The Merchant’s Servant

Guest blogger, David Schajer, writes…

my conscience is but a kind of hard conscience, to offer to counsel me to stay with the Jew. The fiend gives the more friendly counsel: I will run, fiend; my heels are at your command; I will run.


The Merchant of Venice, II ii

My favourite Shakespeare experience was when I was re-reading The Merchant of Venice, specifically the speech by Shylock’s servant Launcelot where he debates whether or not to leave his master.

Launcelot speaks of the “fiend” who tells him to leave Shylock, and his “conscience” which tells him not to leave. Finally the fiend wins out. Launcelot decides to run away.

I wondered why Shakespeare wrote such a long speech for such a minor character. Who cares if he leaves Shylock? Was there some deeper meaning?

Then it hit me. The role of Launcelot would have been first performed, on the stage of the Theatre in Shoreditch perhaps, by the famous Elizabethan actor Will Kemp, known for comedic roles.

What I realized is that there is no deeper meaning — the speech is a comedy routine. Kemp is taking the temperature of his audience, to see how they feel about Shylock. He wants the crowd to make noise, and speak their minds aloud.

At first I thought that the entire audience would be unsympathetic to Shylock, and would yell at Launcelot to leave him. Shylock has long been portrayed as a villain, sometimes an inhuman villain and more recently as a human being, a good man undone by his anger. So, I imagined that Shakespeare’s audience would hate Shylock, the villain.

Then it dawned on me that Shakespeare would not have written the speech if the entire audience hated Shylock. The speech invites debate and disagreement from the audience. The fact that the question is asked at all is an indication that there would be some sympathy for Shylock, the Jew, even in Elizabethan London.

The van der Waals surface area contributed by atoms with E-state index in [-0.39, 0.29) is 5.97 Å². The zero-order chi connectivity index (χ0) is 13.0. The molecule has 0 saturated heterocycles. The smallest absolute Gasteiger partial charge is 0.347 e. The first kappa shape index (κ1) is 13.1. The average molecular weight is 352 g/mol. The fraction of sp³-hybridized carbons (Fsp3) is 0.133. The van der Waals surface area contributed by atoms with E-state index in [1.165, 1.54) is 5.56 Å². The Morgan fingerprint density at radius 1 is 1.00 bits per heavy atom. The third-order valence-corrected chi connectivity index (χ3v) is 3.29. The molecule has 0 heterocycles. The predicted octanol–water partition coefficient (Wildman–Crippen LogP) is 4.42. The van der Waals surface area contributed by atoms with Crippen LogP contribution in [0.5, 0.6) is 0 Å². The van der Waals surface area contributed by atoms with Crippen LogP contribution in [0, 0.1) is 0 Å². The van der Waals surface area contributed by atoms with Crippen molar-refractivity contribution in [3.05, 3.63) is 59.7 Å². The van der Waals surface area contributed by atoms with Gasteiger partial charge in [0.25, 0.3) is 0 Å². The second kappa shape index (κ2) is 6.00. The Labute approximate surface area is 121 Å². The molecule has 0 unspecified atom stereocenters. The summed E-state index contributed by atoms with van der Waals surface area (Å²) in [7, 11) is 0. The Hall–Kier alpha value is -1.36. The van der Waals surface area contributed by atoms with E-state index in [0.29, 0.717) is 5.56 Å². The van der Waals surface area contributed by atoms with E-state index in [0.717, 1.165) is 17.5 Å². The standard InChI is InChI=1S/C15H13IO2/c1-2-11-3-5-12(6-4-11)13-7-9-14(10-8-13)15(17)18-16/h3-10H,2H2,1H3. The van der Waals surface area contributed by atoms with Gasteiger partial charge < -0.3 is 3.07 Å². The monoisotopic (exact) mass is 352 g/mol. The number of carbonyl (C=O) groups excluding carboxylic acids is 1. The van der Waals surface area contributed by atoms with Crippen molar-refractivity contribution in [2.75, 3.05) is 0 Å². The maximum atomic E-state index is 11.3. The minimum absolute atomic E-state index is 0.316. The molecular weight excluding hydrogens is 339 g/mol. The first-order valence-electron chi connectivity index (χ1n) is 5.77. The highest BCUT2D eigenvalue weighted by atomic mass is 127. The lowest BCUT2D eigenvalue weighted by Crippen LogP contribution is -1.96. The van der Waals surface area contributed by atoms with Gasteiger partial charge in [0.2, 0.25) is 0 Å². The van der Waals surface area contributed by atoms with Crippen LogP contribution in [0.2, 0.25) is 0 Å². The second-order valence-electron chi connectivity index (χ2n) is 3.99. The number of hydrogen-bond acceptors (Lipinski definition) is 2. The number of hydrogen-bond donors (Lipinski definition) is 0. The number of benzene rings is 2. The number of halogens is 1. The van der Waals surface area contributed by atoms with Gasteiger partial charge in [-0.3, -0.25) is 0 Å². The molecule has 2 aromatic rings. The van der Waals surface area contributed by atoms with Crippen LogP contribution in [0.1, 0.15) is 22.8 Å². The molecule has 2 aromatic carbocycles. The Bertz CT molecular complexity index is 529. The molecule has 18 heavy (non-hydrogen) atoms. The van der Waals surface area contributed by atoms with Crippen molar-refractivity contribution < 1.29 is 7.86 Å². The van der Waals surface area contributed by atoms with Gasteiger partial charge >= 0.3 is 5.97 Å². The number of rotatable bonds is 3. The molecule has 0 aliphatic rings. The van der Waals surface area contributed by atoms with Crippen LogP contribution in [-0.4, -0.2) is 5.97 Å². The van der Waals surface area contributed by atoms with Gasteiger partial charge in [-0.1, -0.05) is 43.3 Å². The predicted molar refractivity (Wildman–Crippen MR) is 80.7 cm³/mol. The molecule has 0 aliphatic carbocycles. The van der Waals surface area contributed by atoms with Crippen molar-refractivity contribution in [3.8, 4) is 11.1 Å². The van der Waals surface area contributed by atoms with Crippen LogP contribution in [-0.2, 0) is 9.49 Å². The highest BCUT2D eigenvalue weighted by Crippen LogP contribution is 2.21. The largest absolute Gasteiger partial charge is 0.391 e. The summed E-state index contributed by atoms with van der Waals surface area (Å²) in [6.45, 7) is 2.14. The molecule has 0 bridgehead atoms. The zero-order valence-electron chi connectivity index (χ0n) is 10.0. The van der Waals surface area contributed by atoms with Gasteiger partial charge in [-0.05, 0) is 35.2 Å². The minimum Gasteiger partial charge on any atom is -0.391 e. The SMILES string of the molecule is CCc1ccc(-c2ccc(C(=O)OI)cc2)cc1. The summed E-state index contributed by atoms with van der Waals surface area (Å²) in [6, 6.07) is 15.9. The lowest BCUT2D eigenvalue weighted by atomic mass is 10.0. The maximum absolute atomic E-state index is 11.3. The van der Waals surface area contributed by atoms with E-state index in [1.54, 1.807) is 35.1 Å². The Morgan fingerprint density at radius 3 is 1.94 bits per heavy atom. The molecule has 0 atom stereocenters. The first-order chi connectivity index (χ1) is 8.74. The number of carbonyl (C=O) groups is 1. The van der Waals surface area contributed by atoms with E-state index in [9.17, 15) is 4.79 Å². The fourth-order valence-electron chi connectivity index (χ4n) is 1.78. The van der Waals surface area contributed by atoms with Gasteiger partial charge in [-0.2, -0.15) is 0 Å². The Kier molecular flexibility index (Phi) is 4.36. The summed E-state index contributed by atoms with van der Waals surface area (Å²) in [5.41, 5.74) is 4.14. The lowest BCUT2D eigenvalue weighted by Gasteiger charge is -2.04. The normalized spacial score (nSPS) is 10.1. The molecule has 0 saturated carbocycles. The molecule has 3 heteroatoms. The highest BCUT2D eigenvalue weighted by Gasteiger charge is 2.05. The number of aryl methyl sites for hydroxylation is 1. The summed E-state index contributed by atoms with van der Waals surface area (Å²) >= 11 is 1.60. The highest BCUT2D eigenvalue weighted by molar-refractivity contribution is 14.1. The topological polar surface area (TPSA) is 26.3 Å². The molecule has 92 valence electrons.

Why would be there any sympathy for Shylock? Because Shylock is not the villain but in fact the hero of the play.

At the time, I did not know how or why he is the hero, but it was this this speech that was the key to unlocking the play and proving that this, arguably Shakespeare’s most problematic “problem play” is not a tragicomedy where Shylock is the villain, but in fact a very bawdy farce where the only character with any character is Shylock.

David Schajer

4 thoughts on “The Merchant’s Servant

    • Hi Nicholas!

      Thank you for your question.

      I agree with you that Shakespeare may have wanted to create something of an allegory about the law, and from what we know it seems that he was no stranger to lawyers and court cases, such as the Mountjoy case.

      But I think his real purpose was to make as funny a play as he could about some very unfunny things — and he wanted to cause a near riot by putting a Jewish character on stage and make him not the villain but the hero.



  1. I think Mr. Schajer is right on in interpreting the setting and the meaning of Launcelot’s lines.Launcelot insinuates that things are good in his service to the Jew. This gives away the fact that Launcelot is lying when he says later that the Jew starves him. Shylock tells Launcelot, “you will not gormandize in service to him [Bassanio]. May I direct you to another supporting analysis of the Schajer thesis to be found on
    I congratulate Mr. Schajer for his perceptiveness.

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